Did you know that 40,000 babies are born each year with a disorder caused by alcohol? These disorders are called Fetal Alcohol Syndrome Disorders (FASD), and they’re completely preventable. If you’re pregnant or think you may be, there’s no safe amount of alcohol you can drink to prevent FASD. Alcohol and babies simply do not mix.
Disorders Caused by Fetal Alcohol Syndrome
FASD causes a whole range of disorders, and none are curable. Once your baby has them, he has them for life. These can include:
- Learning disabilities
- Speech delays
- Low IQ
- Poor reasoning skills
- Heart or kidney problems
- Problems with vision or hearing
- Poor coordination
- Poor memory
- Facial abnormalities
- Low birth weight
Some disorders, such as low weight and smaller-the-average head size, are present and distinguishable at birth. Others may become apparent as your child grows. Children born with FASD may have problems in school, both with learning and getting along with others. Along with everything else FASD causes, it can also affect your child’s mood, behavior and social skills.
Fetal Alcohol Syndrome Can Be Fatal
Infant mortality tops the long list of ways FASD may affect your child. Infants die every day in America from complications caused by alcohol consumption. And even those who survive have a decreased life expectancy of around 34 years.
There’s No “Safe” Alcohol
There’s no way to drink safely during pregnancy. All alcoholic beverages, including wine and mixed drinks, contain more alcohol than an infant should have, and if you’re drinking while pregnant, your baby is drinking too. The alcohol you ingest passes directly to your baby through the umbilical cord, so even a small sip of wine impacts your unborn child.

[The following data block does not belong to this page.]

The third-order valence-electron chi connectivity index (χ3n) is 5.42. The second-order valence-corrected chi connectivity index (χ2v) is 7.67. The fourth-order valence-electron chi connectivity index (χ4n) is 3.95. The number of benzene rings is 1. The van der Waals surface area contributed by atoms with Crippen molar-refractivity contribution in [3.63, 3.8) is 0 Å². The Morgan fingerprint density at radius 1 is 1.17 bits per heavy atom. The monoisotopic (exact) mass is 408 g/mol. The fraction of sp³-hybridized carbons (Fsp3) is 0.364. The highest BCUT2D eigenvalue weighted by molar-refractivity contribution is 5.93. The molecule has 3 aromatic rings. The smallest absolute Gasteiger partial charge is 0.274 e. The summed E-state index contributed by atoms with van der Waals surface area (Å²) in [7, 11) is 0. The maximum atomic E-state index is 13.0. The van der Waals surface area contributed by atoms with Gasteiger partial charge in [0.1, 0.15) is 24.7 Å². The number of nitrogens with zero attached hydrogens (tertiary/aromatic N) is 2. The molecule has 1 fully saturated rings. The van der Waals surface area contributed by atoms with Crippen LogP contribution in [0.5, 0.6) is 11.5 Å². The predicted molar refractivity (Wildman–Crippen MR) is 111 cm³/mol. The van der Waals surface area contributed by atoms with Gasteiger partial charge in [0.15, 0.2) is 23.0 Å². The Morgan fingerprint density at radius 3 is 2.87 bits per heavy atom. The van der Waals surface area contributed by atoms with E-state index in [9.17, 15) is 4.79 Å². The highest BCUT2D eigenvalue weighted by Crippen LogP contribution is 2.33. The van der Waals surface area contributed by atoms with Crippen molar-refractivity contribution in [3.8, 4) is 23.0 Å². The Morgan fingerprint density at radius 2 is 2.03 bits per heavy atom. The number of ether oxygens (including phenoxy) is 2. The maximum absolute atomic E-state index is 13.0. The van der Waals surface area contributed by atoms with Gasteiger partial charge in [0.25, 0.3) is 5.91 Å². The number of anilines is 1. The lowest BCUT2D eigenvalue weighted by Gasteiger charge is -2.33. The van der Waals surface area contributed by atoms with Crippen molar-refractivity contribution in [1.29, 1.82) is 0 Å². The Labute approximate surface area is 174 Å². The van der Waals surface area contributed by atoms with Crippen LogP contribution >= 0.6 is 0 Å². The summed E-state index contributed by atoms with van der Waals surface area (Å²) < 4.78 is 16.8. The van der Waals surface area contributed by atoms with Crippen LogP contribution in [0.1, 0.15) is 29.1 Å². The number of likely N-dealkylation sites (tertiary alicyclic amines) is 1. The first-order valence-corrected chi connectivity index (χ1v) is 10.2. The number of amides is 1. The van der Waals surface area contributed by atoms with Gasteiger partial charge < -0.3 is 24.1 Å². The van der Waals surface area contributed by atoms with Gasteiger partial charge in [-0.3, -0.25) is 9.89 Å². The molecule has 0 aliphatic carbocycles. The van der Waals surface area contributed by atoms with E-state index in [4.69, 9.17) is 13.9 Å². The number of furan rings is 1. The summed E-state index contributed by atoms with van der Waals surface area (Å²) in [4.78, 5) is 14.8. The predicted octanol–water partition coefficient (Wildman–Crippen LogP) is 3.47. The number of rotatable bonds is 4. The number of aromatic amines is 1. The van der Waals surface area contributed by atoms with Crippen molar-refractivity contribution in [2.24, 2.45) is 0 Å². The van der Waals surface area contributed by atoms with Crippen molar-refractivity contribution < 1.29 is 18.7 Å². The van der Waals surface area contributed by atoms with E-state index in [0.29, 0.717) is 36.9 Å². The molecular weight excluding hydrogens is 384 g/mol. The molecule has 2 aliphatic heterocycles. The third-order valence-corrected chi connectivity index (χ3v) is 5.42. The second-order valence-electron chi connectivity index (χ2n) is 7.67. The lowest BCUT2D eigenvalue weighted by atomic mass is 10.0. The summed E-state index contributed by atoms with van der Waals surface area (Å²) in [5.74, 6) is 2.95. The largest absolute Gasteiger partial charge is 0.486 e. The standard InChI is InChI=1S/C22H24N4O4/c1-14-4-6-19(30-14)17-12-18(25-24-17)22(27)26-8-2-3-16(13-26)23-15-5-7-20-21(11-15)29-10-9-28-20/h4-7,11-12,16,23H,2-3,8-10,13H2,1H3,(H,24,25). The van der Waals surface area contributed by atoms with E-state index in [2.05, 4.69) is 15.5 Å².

Be safe, and don’t drink alcohol if you think you may be pregnant.
It’s Not Too Late
If you’re pregnant and still drinking alcohol, it’s not too late to stop today. The sooner you stop drinking, the better it will be for both you and your baby. Your doctor can help point you in the right direction, so can any nearby clinics, hospitals or urgent care facilities. SAMHSA also publishes a Behavioral Health Treatment Services Locator that’s searchable by state.
If you need help to stop drinking during pregnancy and you’re uninsured or underinsured, you can still find assistance. Many states have free or sliding-scale treatment options for substance use disorder that involves alcohol. Be honest and open with your doctor during your initial exam, and ask them to recommend help with treatment, or call the SAMHSA National Helpline at 1-800-662-HELP.
You don’t have to stop drinking alcohol all by yourself. There’s help to be had, but you have to be honest with your doctor about how much you’re drinking, and you have to ask for it if you need it. The Centers for Disease Control and Prevention publishes a hand-out that may help. This print-out has links to various organizations that you can contact for more information.
September is FASD Awareness Month. Celebrate it by taking the best possible care of yourself and your unborn baby.
Additional Resources and Reading
NOFAS Information and Resource Clearinghouse
AAP Says No Amount of Alcohol Should be Considered Safe During Pregnancy